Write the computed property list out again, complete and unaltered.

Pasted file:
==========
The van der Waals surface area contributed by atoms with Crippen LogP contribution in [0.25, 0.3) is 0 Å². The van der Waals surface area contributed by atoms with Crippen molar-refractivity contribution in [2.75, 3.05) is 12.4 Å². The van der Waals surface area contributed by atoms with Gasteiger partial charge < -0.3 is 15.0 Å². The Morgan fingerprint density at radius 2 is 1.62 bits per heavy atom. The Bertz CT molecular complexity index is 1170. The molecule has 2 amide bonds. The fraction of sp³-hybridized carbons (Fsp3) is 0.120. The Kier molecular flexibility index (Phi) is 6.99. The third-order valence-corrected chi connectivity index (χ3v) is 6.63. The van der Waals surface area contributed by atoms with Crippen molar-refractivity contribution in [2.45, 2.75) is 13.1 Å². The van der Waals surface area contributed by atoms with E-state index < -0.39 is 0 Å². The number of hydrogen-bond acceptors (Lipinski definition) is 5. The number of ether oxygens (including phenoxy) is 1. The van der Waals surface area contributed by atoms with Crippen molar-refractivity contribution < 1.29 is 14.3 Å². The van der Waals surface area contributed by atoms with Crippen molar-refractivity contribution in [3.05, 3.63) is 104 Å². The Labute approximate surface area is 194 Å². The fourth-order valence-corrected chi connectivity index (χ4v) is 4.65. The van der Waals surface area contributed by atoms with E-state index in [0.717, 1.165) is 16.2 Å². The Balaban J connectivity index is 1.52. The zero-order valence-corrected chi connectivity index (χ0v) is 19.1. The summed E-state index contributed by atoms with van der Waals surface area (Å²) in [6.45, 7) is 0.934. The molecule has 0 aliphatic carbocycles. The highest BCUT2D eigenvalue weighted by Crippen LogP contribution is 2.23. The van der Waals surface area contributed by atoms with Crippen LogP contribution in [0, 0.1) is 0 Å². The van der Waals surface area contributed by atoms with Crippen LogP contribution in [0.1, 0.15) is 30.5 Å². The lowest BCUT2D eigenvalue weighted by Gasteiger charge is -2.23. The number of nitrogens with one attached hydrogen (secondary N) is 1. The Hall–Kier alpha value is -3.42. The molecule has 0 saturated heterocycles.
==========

The van der Waals surface area contributed by atoms with Crippen LogP contribution in [0.25, 0.3) is 0 Å². The van der Waals surface area contributed by atoms with Crippen molar-refractivity contribution in [2.75, 3.05) is 12.4 Å². The van der Waals surface area contributed by atoms with Gasteiger partial charge < -0.3 is 15.0 Å². The Morgan fingerprint density at radius 2 is 1.62 bits per heavy atom. The Bertz CT molecular complexity index is 1170. The molecule has 2 amide bonds. The fraction of sp³-hybridized carbons (Fsp3) is 0.120. The Kier molecular flexibility index (Phi) is 6.99. The third-order valence-corrected chi connectivity index (χ3v) is 6.63. The van der Waals surface area contributed by atoms with Crippen molar-refractivity contribution in [2.45, 2.75) is 13.1 Å². The van der Waals surface area contributed by atoms with E-state index < -0.39 is 0 Å². The number of hydrogen-bond acceptors (Lipinski definition) is 5. The number of ether oxygens (including phenoxy) is 1. The van der Waals surface area contributed by atoms with Crippen molar-refractivity contribution < 1.29 is 14.3 Å². The van der Waals surface area contributed by atoms with Crippen molar-refractivity contribution in [3.05, 3.63) is 104 Å². The Labute approximate surface area is 194 Å². The fourth-order valence-corrected chi connectivity index (χ4v) is 4.65. The van der Waals surface area contributed by atoms with E-state index in [0.717, 1.165) is 16.2 Å². The Balaban J connectivity index is 1.52. The zero-order valence-corrected chi connectivity index (χ0v) is 19.1. The summed E-state index contributed by atoms with van der Waals surface area (Å²) in [6.45, 7) is 0.934. The molecule has 0 aliphatic carbocycles. The highest BCUT2D eigenvalue weighted by Crippen LogP contribution is 2.23. The van der Waals surface area contributed by atoms with Crippen LogP contribution in [0, 0.1) is 0 Å². The van der Waals surface area contributed by atoms with Crippen LogP contribution in [0.1, 0.15) is 30.5 Å². The lowest BCUT2D eigenvalue weighted by Gasteiger charge is -2.23. The number of nitrogens with one attached hydrogen (secondary N) is 1. The Hall–Kier alpha value is -3.42. The molecule has 0 saturated heterocycles.